Research supports bioethanol as a fuel due to its efficient performance in engines and low emission rate from combustion. Researchers investigating the effects of bioethanol on spark-ignition (SI) engine performance and emissions found bioethanol having great benefits to overall fuel performance and emission reductions. For fuel performance, bioethanol fuel outperformed gasoline in engine speed and brake specific fuel consumption (BSFC) when testing for the effects of air temperatures and engine speeds [5]. Figures 2a and 2b show the effect of air intake on both volumetric capacity (%) and BSFC (g/kWh). For volumetric capacity, a lower air temperature produced a more efficient bioethanol than gasoline, with the best results at 10o C [5]. However, as engine speed increased, volumetric capacity decreased for both gasoline and bioethanol. Also, bioethanol’s BSFC showed significant improvements over gasoline, with results at all three air temperatures between 400 and 425 g/kWh [5]. The enhanced performance of engines using bioethanol may lead to widespread usage, pending investment and efficient production. 

Figure 2a: Effects of bioethanol and gasoline on volumetric capacity (%) and engine speed (rpm) [5]

Figure 2b: Effects of bioethanol and gasoline on BSFC (g/kWh)  and engine speed (rpm) [5]


Although bioethanol fuel promises enhanced engine performance in SI engines, challenges during engine performance must be researched and overcome for economic viability. One particular challenge is its high boiling point of 78o C, which leads to cold start problems [5]. Consumers who use bioethanol would have difficulties driving in colder temperatures, potentially losing fuel while it heats to the boiling point. One possible solution could involve mixing bioethanol with gasoline or other additives to lower the boiling point to suit colder temperatures.  

Within bioethanol production, several advancements have been made to increase its efficiency as a fuel. Current processes include hydrolysis & fermentation, and simultaneous saccharification and fermentation. Researchers have looked to improve on such processes to make bioethanol an economically and environmentally stable fuel. Researchers have investigated bioreactor designs and biorefineries to drastically improve the commercial success of bioethanol products. As for bioreactors, two types - external loop liquid lift and circulating loop bioreactors - were under development for bioethanol production. External loop liquid-lift bioreactors were utilized for simultaneously running mass transfer and fermentation of crop biomass [6]. This would drastically enhance the bioethanol fuel, reducing costs and creating a more efficient fuel for use. Circulating loop bioreactors served as modifications to external loop air-lift bioreactors, created for both anaerobic and aerobic processes to happen in the same space [6]. Also, direct ethanol extraction occurred using raw cassava starch. While there were plants for single-step production of bioethanol, researchers designed and developed these reactors to deal with complex processes, such as co-fermentation [6]. Figure 3 below shows the typical “energy-driven” biorefinery, used to produce a variety of products.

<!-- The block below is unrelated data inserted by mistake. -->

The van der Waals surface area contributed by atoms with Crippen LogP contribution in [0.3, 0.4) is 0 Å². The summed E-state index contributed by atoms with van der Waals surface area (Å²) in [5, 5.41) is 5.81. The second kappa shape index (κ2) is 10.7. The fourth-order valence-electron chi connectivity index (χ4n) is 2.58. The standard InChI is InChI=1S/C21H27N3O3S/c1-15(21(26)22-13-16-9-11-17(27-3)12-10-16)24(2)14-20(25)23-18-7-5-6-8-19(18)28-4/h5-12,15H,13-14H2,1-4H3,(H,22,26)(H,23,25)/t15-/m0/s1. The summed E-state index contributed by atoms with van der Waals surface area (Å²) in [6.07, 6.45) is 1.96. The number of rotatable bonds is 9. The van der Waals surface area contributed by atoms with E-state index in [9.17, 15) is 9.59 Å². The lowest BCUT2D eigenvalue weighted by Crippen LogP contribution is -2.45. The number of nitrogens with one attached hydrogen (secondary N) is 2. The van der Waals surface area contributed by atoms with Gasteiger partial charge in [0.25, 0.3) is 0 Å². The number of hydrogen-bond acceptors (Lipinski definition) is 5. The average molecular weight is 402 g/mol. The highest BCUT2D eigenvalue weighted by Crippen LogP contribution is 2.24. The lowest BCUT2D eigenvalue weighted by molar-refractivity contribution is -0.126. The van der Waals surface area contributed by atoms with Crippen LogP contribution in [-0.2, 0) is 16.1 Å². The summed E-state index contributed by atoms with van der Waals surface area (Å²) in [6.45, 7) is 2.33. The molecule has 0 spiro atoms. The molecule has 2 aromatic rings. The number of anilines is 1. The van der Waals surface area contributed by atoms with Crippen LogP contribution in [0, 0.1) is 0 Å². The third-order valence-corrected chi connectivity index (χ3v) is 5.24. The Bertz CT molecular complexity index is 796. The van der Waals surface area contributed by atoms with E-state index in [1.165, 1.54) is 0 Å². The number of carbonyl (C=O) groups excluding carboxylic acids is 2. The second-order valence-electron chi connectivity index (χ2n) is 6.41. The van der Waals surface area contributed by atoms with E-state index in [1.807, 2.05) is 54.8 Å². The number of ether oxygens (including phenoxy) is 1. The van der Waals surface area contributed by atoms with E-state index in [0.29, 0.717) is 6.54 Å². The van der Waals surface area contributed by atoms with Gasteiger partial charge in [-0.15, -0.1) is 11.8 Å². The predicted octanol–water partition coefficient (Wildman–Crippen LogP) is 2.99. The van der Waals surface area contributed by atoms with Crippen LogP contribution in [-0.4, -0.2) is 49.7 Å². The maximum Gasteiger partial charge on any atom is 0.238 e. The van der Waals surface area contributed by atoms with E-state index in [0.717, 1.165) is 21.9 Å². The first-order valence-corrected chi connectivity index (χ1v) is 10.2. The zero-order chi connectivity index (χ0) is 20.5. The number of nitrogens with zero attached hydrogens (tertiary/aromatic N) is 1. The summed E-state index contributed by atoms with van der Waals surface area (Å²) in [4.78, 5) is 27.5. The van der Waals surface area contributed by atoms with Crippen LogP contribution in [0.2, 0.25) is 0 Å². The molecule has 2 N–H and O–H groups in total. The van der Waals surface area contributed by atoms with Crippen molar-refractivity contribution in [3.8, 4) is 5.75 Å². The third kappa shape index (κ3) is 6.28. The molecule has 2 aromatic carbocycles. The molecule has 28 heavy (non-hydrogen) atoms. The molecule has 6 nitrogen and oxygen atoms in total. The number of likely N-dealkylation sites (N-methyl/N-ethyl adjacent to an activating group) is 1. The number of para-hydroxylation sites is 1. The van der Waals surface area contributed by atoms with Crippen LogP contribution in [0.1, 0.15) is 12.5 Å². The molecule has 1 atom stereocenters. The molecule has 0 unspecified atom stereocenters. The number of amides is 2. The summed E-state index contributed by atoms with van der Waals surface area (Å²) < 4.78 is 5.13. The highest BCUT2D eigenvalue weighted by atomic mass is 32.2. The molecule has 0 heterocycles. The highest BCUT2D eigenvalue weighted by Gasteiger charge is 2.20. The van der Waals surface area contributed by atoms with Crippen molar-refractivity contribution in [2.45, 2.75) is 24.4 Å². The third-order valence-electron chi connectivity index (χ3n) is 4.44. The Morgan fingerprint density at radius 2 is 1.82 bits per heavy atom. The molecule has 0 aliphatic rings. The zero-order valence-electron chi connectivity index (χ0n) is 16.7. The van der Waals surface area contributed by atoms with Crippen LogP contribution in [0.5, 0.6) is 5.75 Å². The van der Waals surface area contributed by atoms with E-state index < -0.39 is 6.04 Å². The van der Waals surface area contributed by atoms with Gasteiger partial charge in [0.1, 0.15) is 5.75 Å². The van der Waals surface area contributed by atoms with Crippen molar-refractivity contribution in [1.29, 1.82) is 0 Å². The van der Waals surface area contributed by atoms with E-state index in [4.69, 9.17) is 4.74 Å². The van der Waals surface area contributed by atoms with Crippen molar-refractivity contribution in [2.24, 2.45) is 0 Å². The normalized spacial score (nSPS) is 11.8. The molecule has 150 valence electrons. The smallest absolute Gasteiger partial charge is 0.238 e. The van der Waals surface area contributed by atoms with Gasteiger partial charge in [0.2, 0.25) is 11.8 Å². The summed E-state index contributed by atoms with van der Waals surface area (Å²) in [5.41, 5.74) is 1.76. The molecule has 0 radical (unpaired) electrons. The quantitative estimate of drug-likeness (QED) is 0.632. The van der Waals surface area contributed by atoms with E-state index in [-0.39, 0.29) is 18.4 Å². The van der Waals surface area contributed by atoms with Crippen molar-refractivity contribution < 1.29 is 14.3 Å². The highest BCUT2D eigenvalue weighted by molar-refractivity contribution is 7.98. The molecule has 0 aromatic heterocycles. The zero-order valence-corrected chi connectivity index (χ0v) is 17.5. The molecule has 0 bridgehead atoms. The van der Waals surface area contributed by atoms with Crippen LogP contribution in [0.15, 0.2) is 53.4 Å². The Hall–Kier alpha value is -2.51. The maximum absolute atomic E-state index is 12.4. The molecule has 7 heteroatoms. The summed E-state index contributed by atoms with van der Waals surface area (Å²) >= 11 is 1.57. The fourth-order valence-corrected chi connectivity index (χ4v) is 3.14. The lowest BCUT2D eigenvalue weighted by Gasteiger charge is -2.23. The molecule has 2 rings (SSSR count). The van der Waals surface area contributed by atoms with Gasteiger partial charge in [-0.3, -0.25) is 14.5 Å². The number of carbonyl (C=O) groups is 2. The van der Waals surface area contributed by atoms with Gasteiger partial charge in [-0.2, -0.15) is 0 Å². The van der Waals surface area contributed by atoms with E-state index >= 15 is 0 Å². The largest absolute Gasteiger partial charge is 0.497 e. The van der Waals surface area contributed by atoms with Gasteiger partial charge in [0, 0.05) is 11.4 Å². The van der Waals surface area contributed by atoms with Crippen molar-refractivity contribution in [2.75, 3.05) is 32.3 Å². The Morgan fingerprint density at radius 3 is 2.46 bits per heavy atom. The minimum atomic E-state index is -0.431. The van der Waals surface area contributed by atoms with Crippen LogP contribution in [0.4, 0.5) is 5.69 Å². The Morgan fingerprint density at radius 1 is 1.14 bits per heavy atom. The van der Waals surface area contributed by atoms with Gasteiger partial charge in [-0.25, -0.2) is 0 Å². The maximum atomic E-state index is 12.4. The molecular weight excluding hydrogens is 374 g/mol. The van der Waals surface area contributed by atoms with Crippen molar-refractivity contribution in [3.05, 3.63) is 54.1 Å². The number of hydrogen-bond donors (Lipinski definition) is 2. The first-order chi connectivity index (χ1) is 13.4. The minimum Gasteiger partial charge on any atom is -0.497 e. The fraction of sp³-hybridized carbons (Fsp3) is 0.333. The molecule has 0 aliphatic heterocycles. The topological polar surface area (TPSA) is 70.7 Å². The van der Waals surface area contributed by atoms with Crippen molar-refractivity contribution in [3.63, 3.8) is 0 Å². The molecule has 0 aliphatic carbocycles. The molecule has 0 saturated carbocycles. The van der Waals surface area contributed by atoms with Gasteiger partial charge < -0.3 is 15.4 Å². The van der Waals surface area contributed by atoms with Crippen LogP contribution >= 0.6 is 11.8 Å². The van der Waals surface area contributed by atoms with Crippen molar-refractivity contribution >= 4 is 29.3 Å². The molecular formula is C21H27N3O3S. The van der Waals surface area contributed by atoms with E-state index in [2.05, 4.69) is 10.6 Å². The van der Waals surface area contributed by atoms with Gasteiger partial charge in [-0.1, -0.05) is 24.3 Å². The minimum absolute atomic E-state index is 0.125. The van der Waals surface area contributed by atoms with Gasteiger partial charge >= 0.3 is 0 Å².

Figure 3: “Energy-driven” biorefinery and its processes [7]


Hydrolysis and fermentation, while important processes in bioethanol production, have challenges that researchers must investigate to create a more efficient process. In a study on membrane processes in the bioethanol industry, researchers found that separate hydrolysis and fermentation (SHF) can be optimized to efficiently produce bioethanol [8]. Since both processes can be optimized separately, producers can change how much bioethanol is produced and at what quality [8]. The challenge facing researchers is how to promote SHF over simultaneous hydrolysis and fermentation (SFF). SFF is more abundant because both processes involve a single step, most likely decreasing operational costs for producers. However, by investing in SHF processes, bioethanol production through membranes can greatly benefit several companies. Another challenge, particularly with fermentation, is which method of loading is best for fermentation. In a study of sugar beet pulp for bioethanol production, researchers found that high-solid loading, which involves large amounts of biomass, has low recovery rates and sugar inhibition [9]. To overcome this problem, researchers used simultaneous saccharification and fermentation (SSF) to create bioethanol fuel, leading to efficient results [9]. This includes higher bioethanol concentrations while under fed-batch fermentation by up to 6 mg/mL more bioethanol [9].